We have tried to get Macy’s and other employers to provide a higher base wage and paid sick leave in contract negotiations so that all workers, not just those who happen to work in Seattle, earn a higher wage and sick days.

Read more: The Seattle Times

High Inequality Results in More US Deaths Than Tobacco, Car Crashes and Guns Combined

A casket at the Museum of Funeral Customs, Springfield, Illinois, 2006. (Wikimedia Commons: Robert Lawton.)

A casket at the Museum of Funeral Customs, Springfield, Illinois, 2006. (Wikimedia Commons: Robert Lawton.)

Studies show roughly half of our health as adults has been programmed in the first thousand days after conception. So societies that privilege those first thousand days are healthier than societies that neglect them. There are only three countries in the world that don’t have a paid maternity leave policy. One of those countries is Papua New Guinea, half of a big island north of Australia. The second country is Liberia, in West Africa. And you can guess the third.

Read more: Moyers & Co.

Mother is calling on Gov. Inslee to fund paid maternity leave (Video)

Rebecca Valley, a new mom who works as an Administrative Assistant in Everett, is calling on Governor Jay Inslee to fund paid maternity leave. When she gave birth 11 months ago to her daughter Matilda, Rebecca planned to use her three weeks of paid time off to care for her newborn. She ended up needing to take an additional two weeks of unpaid leave because of an unexpected C-section. Then she went back to work – before she or Matilda were ready – in order to pay the bills.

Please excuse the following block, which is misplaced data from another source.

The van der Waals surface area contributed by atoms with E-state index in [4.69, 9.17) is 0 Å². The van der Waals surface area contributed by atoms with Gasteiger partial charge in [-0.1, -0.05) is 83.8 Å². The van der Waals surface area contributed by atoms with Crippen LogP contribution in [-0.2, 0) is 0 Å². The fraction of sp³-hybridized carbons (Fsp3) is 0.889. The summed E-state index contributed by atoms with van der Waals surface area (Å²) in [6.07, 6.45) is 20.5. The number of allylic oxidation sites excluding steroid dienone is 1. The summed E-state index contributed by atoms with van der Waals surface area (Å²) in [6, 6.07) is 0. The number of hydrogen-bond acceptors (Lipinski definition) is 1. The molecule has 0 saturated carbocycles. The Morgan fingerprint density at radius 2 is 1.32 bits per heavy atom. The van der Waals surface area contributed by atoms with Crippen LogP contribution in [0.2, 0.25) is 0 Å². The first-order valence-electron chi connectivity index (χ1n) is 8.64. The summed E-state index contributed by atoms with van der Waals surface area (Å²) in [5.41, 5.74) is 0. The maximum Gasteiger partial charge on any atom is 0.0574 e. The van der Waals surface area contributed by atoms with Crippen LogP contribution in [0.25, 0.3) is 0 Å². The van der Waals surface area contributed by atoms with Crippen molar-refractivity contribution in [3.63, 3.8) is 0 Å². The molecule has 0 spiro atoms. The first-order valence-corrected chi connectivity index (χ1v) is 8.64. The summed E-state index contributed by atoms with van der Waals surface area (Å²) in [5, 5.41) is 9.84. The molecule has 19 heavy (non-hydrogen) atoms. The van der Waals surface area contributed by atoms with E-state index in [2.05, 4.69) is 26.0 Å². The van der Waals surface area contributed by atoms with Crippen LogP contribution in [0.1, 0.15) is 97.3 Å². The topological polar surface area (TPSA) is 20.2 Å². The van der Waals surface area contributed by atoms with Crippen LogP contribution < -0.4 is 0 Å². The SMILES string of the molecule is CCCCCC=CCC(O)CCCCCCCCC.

Rebecca is asking Washington residents to sign a petition, urging the Governor to fund an existing state law that provides for paid family leave.

Click to watch video (opens in new window)

Click to watch video from KIRO TV (opens in new window)

Five states have paid family or disability leave programs funded through payroll premiums. New moms and babies are healthier in those states, and women are more likely to be working – and for higher wages – a year after childbirth than in states without paid parental leave.